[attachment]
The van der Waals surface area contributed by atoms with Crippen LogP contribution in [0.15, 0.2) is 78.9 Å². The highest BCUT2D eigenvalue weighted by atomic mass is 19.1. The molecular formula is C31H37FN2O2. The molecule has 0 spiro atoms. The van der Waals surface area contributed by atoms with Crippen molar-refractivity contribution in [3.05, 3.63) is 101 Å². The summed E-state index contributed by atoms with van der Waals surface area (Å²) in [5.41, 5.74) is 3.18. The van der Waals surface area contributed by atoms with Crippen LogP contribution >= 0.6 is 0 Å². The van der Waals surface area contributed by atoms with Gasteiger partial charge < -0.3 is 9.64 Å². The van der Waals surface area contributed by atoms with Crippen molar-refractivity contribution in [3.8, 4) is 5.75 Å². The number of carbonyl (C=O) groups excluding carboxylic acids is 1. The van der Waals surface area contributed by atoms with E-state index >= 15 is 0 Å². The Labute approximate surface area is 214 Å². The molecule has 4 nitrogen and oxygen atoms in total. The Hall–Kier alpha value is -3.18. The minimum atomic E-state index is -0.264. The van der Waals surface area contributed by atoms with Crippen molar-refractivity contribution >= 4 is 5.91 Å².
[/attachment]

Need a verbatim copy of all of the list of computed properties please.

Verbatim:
The van der Waals surface area contributed by atoms with Crippen LogP contribution in [0.15, 0.2) is 78.9 Å². The highest BCUT2D eigenvalue weighted by atomic mass is 19.1. The molecular formula is C31H37FN2O2. The molecule has 0 spiro atoms. The van der Waals surface area contributed by atoms with Crippen molar-refractivity contribution in [3.05, 3.63) is 101 Å². The summed E-state index contributed by atoms with van der Waals surface area (Å²) in [5.41, 5.74) is 3.18. The van der Waals surface area contributed by atoms with Crippen LogP contribution >= 0.6 is 0 Å². The van der Waals surface area contributed by atoms with Gasteiger partial charge < -0.3 is 9.64 Å². The van der Waals surface area contributed by atoms with Crippen molar-refractivity contribution in [3.8, 4) is 5.75 Å². The number of carbonyl (C=O) groups excluding carboxylic acids is 1. The van der Waals surface area contributed by atoms with E-state index >= 15 is 0 Å². The Labute approximate surface area is 214 Å². The molecule has 4 nitrogen and oxygen atoms in total. The Hall–Kier alpha value is -3.18. The minimum atomic E-state index is -0.264. The van der Waals surface area contributed by atoms with Crippen molar-refractivity contribution >= 4 is 5.91 Å².